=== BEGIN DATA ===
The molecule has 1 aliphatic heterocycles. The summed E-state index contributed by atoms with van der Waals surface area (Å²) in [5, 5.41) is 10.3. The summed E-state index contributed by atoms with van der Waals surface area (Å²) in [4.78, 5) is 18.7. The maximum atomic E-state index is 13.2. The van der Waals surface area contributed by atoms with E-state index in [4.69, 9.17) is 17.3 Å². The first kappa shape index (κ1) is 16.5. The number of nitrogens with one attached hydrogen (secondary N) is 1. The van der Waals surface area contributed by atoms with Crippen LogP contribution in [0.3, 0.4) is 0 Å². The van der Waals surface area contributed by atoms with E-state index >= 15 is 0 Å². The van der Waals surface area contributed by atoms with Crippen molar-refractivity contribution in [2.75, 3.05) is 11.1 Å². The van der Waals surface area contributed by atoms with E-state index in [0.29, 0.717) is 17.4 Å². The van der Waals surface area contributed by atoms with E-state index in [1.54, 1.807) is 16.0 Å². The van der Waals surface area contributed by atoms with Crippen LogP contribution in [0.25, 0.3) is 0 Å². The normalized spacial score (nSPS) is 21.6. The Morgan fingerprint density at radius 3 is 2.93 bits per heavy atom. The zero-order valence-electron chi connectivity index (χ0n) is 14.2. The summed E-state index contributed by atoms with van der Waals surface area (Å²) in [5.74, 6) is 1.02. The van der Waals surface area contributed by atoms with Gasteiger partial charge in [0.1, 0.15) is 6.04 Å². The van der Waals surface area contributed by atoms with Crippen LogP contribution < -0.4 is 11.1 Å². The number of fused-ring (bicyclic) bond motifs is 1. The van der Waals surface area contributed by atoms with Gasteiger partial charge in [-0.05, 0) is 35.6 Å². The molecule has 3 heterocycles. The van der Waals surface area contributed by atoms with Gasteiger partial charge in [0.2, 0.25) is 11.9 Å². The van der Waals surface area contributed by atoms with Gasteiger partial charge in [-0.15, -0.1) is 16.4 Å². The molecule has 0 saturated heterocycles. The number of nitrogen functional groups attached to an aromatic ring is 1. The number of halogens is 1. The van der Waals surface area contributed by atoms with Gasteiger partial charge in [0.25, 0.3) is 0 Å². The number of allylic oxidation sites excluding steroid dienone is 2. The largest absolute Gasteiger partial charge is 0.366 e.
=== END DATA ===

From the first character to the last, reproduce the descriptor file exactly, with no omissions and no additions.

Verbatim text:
The molecule has 1 aliphatic heterocycles. The summed E-state index contributed by atoms with van der Waals surface area (Å²) in [5, 5.41) is 10.3. The summed E-state index contributed by atoms with van der Waals surface area (Å²) in [4.78, 5) is 18.7. The maximum atomic E-state index is 13.2. The van der Waals surface area contributed by atoms with E-state index in [4.69, 9.17) is 17.3 Å². The first kappa shape index (κ1) is 16.5. The number of nitrogens with one attached hydrogen (secondary N) is 1. The van der Waals surface area contributed by atoms with Crippen LogP contribution in [0.3, 0.4) is 0 Å². The van der Waals surface area contributed by atoms with E-state index >= 15 is 0 Å². The van der Waals surface area contributed by atoms with Crippen molar-refractivity contribution in [2.75, 3.05) is 11.1 Å². The van der Waals surface area contributed by atoms with E-state index in [0.29, 0.717) is 17.4 Å². The van der Waals surface area contributed by atoms with E-state index in [1.54, 1.807) is 16.0 Å². The van der Waals surface area contributed by atoms with Crippen LogP contribution in [0.25, 0.3) is 0 Å². The normalized spacial score (nSPS) is 21.6. The Morgan fingerprint density at radius 3 is 2.93 bits per heavy atom. The zero-order valence-electron chi connectivity index (χ0n) is 14.2. The summed E-state index contributed by atoms with van der Waals surface area (Å²) in [5.74, 6) is 1.02. The van der Waals surface area contributed by atoms with Gasteiger partial charge in [0.1, 0.15) is 6.04 Å². The van der Waals surface area contributed by atoms with Crippen LogP contribution < -0.4 is 11.1 Å². The number of fused-ring (bicyclic) bond motifs is 1. The van der Waals surface area contributed by atoms with Gasteiger partial charge in [-0.05, 0) is 35.6 Å². The molecule has 3 heterocycles. The van der Waals surface area contributed by atoms with Gasteiger partial charge in [0.2, 0.25) is 11.9 Å². The van der Waals surface area contributed by atoms with Gasteiger partial charge in [-0.15, -0.1) is 16.4 Å². The molecule has 0 saturated heterocycles. The number of nitrogen functional groups attached to an aromatic ring is 1. The number of halogens is 1. The van der Waals surface area contributed by atoms with Gasteiger partial charge in [0.25, 0.3) is 0 Å². The number of allylic oxidation sites excluding steroid dienone is 2. The largest absolute Gasteiger partial charge is 0.366 e.